Last week, the Binghamton Press & Sun Bulletin ran an article, Forms Show What Lawmakers Do — or Don’t Do — for Clients, which highlighted LRANY’s recently released analysis of lawyer-legislatures in New York and their outside income. The piece also quoted LRANY executive director Tom Stebbins on the issue.
“Twenty-three state lawmakers who also work as attorneys reported receiving income from law firms last year, according to Albany-based Lawsuit Reform Alliance’s analysis of the most-recent round of financial-disclosure documents, which were made public in late June.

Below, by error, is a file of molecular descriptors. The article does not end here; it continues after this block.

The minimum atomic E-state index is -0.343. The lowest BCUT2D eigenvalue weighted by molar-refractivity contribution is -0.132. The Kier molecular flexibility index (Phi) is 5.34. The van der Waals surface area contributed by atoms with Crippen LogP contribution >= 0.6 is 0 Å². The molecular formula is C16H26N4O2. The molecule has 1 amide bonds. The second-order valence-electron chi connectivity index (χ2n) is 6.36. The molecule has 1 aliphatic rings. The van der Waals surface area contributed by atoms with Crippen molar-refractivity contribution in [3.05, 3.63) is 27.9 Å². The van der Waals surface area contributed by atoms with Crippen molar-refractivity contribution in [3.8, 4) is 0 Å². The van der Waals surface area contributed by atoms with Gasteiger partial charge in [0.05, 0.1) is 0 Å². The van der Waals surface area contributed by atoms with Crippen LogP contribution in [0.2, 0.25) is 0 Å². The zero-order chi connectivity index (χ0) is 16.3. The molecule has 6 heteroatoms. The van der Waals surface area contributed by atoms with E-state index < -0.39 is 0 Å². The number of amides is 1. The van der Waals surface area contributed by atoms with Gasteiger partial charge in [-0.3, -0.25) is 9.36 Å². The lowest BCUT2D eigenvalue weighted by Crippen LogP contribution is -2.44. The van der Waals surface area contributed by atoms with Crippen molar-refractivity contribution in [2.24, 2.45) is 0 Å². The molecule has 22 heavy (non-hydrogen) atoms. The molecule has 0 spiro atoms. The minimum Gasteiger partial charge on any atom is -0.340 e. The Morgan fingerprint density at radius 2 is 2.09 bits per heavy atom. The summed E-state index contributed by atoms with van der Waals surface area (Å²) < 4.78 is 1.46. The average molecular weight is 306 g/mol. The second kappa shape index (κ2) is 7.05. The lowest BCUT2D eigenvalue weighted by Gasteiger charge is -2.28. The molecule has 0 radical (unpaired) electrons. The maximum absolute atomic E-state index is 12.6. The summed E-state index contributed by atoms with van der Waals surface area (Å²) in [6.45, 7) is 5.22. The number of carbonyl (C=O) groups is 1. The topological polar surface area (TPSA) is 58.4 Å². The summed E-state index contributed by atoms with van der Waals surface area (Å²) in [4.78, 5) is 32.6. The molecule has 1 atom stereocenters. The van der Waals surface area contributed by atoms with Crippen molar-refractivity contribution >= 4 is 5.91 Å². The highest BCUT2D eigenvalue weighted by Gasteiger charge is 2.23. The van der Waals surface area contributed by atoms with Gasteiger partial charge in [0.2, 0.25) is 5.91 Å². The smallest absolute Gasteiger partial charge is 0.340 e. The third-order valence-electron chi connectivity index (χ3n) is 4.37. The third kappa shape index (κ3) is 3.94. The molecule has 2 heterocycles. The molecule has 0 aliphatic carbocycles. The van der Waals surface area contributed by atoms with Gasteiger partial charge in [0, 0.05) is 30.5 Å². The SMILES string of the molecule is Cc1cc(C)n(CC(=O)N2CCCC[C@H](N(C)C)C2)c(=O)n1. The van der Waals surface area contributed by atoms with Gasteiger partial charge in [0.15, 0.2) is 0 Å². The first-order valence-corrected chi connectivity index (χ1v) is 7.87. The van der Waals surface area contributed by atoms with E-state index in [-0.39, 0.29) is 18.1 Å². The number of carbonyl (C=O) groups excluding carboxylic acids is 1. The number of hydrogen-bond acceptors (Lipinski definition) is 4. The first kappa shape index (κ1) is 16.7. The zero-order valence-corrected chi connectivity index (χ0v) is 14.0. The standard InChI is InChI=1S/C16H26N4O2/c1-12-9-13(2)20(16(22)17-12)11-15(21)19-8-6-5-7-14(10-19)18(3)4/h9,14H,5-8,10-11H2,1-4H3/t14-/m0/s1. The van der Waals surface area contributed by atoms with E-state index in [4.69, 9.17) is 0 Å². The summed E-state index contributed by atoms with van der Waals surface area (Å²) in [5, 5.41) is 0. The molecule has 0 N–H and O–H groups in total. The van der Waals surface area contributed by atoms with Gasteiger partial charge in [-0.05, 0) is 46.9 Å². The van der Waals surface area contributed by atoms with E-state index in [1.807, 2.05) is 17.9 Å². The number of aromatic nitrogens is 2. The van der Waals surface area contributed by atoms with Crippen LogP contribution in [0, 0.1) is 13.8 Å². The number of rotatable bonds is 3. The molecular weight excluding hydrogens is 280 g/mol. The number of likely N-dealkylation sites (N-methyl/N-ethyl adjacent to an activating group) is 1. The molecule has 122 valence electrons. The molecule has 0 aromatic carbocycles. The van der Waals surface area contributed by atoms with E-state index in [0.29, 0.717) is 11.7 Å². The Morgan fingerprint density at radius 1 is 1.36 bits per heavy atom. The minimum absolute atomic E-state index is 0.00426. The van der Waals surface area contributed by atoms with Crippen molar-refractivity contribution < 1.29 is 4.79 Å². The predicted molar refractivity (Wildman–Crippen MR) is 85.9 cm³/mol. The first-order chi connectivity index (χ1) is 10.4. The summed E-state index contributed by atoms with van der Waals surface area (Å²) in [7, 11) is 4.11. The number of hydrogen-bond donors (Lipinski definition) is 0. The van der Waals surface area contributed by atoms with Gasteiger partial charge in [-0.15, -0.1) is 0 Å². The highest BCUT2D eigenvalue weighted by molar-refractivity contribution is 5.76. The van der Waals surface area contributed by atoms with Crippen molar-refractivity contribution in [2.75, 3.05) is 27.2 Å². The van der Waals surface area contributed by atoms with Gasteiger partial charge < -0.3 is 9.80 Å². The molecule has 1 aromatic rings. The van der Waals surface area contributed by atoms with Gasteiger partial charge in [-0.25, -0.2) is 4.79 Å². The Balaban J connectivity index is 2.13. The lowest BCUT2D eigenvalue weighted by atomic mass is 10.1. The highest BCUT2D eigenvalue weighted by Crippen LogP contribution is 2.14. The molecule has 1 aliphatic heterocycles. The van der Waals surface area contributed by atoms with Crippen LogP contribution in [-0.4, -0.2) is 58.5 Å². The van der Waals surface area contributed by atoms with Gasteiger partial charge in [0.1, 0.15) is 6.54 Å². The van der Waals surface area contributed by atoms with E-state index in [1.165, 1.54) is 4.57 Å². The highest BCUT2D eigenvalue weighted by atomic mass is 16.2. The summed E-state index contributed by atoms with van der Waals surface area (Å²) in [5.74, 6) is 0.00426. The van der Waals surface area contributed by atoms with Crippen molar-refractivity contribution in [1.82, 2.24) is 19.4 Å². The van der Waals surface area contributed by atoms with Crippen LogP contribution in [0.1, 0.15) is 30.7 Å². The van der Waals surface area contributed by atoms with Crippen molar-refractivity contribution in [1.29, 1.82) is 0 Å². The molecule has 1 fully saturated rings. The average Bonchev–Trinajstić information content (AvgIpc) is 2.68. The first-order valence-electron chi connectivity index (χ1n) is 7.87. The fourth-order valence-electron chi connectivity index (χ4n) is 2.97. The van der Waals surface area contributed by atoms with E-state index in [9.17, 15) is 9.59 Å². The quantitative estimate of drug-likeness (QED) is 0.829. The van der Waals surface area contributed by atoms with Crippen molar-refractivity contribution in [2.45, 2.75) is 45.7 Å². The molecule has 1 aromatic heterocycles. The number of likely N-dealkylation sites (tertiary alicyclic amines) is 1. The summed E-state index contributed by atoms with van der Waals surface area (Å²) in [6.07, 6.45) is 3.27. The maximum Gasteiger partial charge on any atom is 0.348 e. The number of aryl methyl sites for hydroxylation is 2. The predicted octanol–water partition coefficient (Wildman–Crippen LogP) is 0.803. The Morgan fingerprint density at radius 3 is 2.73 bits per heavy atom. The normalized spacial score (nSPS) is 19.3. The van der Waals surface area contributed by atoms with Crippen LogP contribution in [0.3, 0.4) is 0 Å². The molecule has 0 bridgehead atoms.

In total, those lawmakers made between $3 million and $4.2 million for their legal work in 2014, assuming Silver was paid the same as he was in 2013, the analysis showed. The number is somewhat inflated, however, by freshman Sen. Marc Panepinto, D-Buffalo, who made at least $900,000 as an attorney last year prior to taking office.
Overall, about one in five of the state’s 213 legislators are licensed attorneys, though not all practice, according to the lawsuit-reform group’s analysis.
‘New York is the lawsuit capital of the world,’ said Tom Stebbins, executive director of the Lawsuit Reform Alliance, which pushes for changes to the state’s legal system. ‘You’re more likely to get sued in New York than anywhere else, and that’s in large part because the legislators we have are often thinking in terms of what benefits lawyers.'”